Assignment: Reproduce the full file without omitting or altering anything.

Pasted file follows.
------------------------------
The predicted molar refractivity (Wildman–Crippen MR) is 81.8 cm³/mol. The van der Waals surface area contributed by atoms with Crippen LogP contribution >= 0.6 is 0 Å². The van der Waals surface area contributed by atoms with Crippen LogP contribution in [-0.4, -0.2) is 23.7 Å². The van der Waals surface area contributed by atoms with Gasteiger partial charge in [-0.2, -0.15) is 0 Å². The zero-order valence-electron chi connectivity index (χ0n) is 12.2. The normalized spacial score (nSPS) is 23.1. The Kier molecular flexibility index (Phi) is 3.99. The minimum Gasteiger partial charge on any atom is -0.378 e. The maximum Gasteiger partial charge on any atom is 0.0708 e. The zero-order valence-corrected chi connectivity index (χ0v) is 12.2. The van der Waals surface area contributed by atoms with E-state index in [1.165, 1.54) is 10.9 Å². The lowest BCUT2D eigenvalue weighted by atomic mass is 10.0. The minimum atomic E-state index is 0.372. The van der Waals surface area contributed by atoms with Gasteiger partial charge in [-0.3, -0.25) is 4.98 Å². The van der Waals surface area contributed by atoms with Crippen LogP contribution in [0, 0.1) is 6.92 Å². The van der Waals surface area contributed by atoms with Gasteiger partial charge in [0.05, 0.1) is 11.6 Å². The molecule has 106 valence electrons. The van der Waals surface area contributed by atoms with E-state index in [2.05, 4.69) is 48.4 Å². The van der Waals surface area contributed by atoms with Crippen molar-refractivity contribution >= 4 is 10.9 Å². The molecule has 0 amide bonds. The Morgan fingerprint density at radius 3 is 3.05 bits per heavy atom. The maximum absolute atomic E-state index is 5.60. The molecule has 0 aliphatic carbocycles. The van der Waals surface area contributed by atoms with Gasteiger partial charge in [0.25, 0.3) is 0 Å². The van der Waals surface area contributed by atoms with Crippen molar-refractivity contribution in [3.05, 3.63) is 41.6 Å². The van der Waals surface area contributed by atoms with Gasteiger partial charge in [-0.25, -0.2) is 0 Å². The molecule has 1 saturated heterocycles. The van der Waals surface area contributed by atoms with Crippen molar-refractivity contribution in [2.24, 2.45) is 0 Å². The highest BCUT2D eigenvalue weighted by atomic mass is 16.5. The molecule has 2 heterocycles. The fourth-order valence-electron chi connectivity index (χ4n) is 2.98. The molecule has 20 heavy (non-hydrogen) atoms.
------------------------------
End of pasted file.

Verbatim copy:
The predicted molar refractivity (Wildman–Crippen MR) is 81.8 cm³/mol. The van der Waals surface area contributed by atoms with Crippen LogP contribution >= 0.6 is 0 Å². The van der Waals surface area contributed by atoms with Crippen LogP contribution in [-0.4, -0.2) is 23.7 Å². The van der Waals surface area contributed by atoms with Gasteiger partial charge in [-0.2, -0.15) is 0 Å². The zero-order valence-electron chi connectivity index (χ0n) is 12.2. The normalized spacial score (nSPS) is 23.1. The Kier molecular flexibility index (Phi) is 3.99. The minimum Gasteiger partial charge on any atom is -0.378 e. The maximum Gasteiger partial charge on any atom is 0.0708 e. The zero-order valence-corrected chi connectivity index (χ0v) is 12.2. The van der Waals surface area contributed by atoms with E-state index in [1.165, 1.54) is 10.9 Å². The lowest BCUT2D eigenvalue weighted by atomic mass is 10.0. The minimum atomic E-state index is 0.372. The van der Waals surface area contributed by atoms with Gasteiger partial charge in [-0.3, -0.25) is 4.98 Å². The van der Waals surface area contributed by atoms with Crippen LogP contribution in [0, 0.1) is 6.92 Å². The van der Waals surface area contributed by atoms with Gasteiger partial charge in [0.05, 0.1) is 11.6 Å². The molecule has 106 valence electrons. The van der Waals surface area contributed by atoms with E-state index in [2.05, 4.69) is 48.4 Å². The van der Waals surface area contributed by atoms with Crippen molar-refractivity contribution >= 4 is 10.9 Å². The molecule has 0 amide bonds. The Morgan fingerprint density at radius 3 is 3.05 bits per heavy atom. The maximum absolute atomic E-state index is 5.60. The molecule has 0 aliphatic carbocycles. The van der Waals surface area contributed by atoms with Gasteiger partial charge in [0.25, 0.3) is 0 Å². The van der Waals surface area contributed by atoms with Crippen molar-refractivity contribution in [3.05, 3.63) is 41.6 Å². The van der Waals surface area contributed by atoms with Gasteiger partial charge in [-0.25, -0.2) is 0 Å². The molecule has 1 saturated heterocycles. The van der Waals surface area contributed by atoms with Crippen molar-refractivity contribution in [2.24, 2.45) is 0 Å². The highest BCUT2D eigenvalue weighted by atomic mass is 16.5. The molecule has 2 heterocycles. The fourth-order valence-electron chi connectivity index (χ4n) is 2.98. The molecule has 20 heavy (non-hydrogen) atoms.